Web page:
Healthy, colourful coral has been documented at numerous locations affected by the coral bleaching events in 2016 and 2017. A survey by the Reef and Rainforest Research Centre found evidence of recovery, which Managing Director Sheriden Morris said was helped by a milder summer and an alliance between science, industry and government supporting the recovery of the Great Barrier Reef.
“The Great Barrier Reef is a very large and diverse coral system with a high level of biodiversity, and has significant capacity to recover from health impacts like bleaching events. Increasing temperatures experienced around the world from climate change mean that the pressure on the Great Barrier Reef is going to continue into the future,” Ms Morris said.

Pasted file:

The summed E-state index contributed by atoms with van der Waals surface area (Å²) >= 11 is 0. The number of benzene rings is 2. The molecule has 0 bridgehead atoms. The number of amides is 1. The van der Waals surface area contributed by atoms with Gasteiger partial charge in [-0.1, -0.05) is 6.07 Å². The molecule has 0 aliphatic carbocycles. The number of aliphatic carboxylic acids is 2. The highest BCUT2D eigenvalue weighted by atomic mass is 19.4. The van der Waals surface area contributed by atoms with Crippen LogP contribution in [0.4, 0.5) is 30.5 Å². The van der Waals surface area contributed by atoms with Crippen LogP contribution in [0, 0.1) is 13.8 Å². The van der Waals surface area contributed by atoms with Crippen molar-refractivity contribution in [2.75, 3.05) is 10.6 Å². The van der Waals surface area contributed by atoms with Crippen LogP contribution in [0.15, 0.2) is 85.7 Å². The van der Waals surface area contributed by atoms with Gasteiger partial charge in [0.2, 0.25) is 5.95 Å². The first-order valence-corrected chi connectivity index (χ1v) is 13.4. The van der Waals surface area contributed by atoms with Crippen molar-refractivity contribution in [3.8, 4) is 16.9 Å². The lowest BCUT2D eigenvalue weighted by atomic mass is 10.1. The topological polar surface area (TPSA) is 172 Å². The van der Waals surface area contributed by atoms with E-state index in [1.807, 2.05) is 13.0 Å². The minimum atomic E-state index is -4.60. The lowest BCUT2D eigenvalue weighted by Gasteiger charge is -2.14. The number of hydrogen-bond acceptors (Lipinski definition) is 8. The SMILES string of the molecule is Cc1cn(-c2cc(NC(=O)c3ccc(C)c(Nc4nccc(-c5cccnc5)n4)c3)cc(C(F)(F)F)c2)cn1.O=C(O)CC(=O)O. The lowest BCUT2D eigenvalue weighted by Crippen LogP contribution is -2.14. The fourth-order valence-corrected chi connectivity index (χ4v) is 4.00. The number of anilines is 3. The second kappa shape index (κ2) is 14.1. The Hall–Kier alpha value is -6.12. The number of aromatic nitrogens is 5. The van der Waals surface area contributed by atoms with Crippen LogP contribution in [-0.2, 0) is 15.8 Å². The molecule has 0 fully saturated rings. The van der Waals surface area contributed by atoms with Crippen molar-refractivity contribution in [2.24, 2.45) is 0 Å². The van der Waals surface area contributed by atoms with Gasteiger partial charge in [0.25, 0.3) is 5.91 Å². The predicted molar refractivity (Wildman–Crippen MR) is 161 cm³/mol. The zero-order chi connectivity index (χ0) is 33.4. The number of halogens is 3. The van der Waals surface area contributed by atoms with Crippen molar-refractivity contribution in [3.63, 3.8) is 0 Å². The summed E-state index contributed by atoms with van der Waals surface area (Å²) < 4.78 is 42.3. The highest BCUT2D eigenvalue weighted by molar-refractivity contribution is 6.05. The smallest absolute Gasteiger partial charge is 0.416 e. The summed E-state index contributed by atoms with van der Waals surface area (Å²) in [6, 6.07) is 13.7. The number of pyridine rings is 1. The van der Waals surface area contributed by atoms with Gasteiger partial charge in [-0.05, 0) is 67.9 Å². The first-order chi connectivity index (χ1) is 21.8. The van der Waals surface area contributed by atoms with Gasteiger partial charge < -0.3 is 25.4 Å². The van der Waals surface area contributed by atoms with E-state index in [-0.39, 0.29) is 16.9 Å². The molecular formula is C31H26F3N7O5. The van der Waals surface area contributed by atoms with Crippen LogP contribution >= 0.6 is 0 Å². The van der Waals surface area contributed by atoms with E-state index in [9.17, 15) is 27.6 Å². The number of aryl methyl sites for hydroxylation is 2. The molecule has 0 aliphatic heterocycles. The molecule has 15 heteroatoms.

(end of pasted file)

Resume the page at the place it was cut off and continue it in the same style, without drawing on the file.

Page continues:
“In addition to whole-of-government and community actions to reduce carbon emissions and improve the quality of water running into the reef, managers and operators on the Great Barrier Reef will need to do all they can to protect and support their individual sites.
“Saxon Reef, for example, suffered some form of bleaching on 47.1 per cent of its live coral cover during the 2016 event. Fortunately, much of the bleached coral recovered thanks to better conditions experienced in 2018.
“However, this recovery is always going to be contingent on environmental conditions. It is critical that all efforts are made to promote the health and resilience of the Great Barrier Reef. It is clearly a misconception that the whole of the GBR suffered from severe coral bleaching and that the reef is dead. This is blatantly untrue.”
[Extract from August 2018 Reef Chat newsletter]